• body mass ;
  • body size ;
  • microhabitat ;
  • mode of reproduction ;
  • shape ;
  • snout;
  • vent length ;
  • total length ;
  • venomousness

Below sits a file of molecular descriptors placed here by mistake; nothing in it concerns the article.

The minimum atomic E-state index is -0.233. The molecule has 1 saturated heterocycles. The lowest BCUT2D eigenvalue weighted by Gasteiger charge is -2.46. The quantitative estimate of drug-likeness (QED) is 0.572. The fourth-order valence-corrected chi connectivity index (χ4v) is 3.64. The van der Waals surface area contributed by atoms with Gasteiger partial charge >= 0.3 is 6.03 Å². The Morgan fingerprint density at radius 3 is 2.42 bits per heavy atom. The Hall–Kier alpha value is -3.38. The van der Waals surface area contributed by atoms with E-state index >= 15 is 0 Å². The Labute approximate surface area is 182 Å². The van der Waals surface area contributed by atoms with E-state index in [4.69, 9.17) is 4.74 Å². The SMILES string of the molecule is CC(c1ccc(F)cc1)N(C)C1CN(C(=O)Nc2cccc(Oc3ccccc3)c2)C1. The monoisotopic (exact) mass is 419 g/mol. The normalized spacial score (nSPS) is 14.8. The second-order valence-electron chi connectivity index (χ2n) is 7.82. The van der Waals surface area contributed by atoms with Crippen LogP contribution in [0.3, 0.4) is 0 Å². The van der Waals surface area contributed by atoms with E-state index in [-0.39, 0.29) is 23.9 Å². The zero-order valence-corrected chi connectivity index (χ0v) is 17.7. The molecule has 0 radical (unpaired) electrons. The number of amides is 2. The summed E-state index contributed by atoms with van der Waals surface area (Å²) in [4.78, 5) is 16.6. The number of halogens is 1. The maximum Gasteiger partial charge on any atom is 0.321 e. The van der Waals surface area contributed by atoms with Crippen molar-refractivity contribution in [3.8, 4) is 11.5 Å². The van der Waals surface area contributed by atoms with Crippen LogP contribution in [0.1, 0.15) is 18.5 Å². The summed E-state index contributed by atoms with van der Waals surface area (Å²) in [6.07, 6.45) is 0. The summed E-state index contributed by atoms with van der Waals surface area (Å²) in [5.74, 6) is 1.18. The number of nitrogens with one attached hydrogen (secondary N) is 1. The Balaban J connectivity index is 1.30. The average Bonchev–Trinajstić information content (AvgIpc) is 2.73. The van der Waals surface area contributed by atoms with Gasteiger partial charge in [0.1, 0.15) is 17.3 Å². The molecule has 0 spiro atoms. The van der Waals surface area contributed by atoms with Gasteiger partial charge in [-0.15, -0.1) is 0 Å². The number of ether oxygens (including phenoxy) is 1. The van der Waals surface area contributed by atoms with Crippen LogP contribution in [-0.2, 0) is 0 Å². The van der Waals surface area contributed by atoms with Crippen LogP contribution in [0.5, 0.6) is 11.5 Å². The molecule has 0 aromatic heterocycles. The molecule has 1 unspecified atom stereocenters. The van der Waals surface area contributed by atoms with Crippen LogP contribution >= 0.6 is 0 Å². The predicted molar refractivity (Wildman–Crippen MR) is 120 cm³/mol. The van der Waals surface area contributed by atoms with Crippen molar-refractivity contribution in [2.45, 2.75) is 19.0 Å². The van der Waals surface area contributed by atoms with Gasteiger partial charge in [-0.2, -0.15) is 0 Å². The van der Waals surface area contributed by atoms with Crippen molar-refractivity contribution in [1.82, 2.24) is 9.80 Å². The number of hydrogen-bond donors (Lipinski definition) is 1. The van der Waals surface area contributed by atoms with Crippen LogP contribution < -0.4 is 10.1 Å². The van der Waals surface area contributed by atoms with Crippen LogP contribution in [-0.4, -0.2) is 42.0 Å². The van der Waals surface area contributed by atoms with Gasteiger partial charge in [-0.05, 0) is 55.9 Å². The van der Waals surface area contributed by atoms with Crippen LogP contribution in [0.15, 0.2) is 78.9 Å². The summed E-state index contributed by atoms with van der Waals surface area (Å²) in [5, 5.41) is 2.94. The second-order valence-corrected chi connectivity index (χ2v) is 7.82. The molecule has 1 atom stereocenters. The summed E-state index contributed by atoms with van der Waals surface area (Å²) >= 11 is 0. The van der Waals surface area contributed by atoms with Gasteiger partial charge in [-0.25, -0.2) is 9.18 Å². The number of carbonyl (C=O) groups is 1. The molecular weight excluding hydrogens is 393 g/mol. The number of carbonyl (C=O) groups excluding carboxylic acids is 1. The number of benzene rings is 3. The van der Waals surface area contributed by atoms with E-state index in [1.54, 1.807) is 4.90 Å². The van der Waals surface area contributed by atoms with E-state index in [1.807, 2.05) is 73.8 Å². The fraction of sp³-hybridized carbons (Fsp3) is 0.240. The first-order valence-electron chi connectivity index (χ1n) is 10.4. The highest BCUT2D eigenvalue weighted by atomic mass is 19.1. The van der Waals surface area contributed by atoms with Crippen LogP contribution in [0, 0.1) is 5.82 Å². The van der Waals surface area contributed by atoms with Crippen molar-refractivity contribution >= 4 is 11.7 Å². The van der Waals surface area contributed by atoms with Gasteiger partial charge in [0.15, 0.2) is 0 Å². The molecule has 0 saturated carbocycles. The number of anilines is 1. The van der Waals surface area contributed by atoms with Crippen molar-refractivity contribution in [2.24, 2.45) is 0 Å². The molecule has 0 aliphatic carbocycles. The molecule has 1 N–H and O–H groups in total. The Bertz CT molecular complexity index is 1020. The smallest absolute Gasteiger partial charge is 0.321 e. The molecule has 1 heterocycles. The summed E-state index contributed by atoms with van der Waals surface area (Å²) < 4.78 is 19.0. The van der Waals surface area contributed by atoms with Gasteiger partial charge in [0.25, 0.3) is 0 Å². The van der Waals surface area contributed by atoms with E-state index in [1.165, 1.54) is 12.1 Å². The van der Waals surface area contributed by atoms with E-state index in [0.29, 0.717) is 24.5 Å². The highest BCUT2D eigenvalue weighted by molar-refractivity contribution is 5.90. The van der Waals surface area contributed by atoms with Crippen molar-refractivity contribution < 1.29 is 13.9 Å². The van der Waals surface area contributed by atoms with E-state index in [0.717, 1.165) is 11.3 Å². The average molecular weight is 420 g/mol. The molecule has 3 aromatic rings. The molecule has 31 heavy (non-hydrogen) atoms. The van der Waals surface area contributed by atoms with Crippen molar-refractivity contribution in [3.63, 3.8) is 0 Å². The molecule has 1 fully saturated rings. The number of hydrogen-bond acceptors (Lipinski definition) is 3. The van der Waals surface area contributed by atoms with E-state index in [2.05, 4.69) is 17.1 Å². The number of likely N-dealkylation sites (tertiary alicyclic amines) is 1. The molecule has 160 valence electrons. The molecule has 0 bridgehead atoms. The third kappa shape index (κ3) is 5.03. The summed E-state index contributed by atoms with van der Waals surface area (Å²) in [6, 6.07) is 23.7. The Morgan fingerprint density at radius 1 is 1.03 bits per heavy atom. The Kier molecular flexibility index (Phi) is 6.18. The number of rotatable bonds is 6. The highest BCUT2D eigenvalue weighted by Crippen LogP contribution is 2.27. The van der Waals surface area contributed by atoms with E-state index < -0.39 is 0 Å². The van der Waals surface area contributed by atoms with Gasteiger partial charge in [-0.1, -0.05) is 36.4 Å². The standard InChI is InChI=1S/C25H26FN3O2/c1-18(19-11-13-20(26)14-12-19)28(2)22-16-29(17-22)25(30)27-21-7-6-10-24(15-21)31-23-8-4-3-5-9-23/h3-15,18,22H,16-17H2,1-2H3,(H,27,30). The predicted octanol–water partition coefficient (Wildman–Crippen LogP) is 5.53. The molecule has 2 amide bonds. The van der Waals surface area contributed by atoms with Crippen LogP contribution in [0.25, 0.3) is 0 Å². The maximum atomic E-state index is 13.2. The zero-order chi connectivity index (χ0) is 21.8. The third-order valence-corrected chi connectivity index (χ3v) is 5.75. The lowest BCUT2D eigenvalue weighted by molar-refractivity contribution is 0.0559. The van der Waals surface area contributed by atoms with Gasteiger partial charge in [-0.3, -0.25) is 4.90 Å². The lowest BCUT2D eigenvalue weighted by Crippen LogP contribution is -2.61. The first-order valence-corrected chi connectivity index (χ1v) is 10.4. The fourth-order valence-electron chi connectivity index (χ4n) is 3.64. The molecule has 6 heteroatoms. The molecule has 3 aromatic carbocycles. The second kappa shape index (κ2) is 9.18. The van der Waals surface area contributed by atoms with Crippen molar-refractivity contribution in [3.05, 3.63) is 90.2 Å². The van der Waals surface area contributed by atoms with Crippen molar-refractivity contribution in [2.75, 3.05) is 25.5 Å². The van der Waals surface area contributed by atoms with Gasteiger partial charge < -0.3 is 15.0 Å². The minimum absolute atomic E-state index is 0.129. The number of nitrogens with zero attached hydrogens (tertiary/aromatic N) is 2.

Body size and body shape are tightly related to an animal's physiology, ecology and life history, and, as such, play a major role in understanding ecological and evolutionary phenomena. Because organisms have different shapes, only a uniform proxy of size, such as mass, may be suitable for comparisons between taxa. Unfortunately, snake masses are rarely reported in the literature. On the basis of 423 species of snakes in 10 families, we developed clade-specific equations for the estimation of snake masses from snout–vent lengths and total lengths. We found that snout–vent lengths predict masses better than total lengths. By examining the effects of phylogeny, as well as ecological and life history traits on the relationship between mass and length, we found that viviparous species are heavier than oviparous species, and diurnal species are heavier than nocturnal species. Furthermore, microhabitat preferences profoundly influence body shape: arboreal snakes are lighter than terrestrial snakes, whereas aquatic snakes are heavier than terrestrial snakes of a similar length. © 2012 The Linnean Society of London, Biological Journal of the Linnean Society, 2012, ●●, ●●–●●.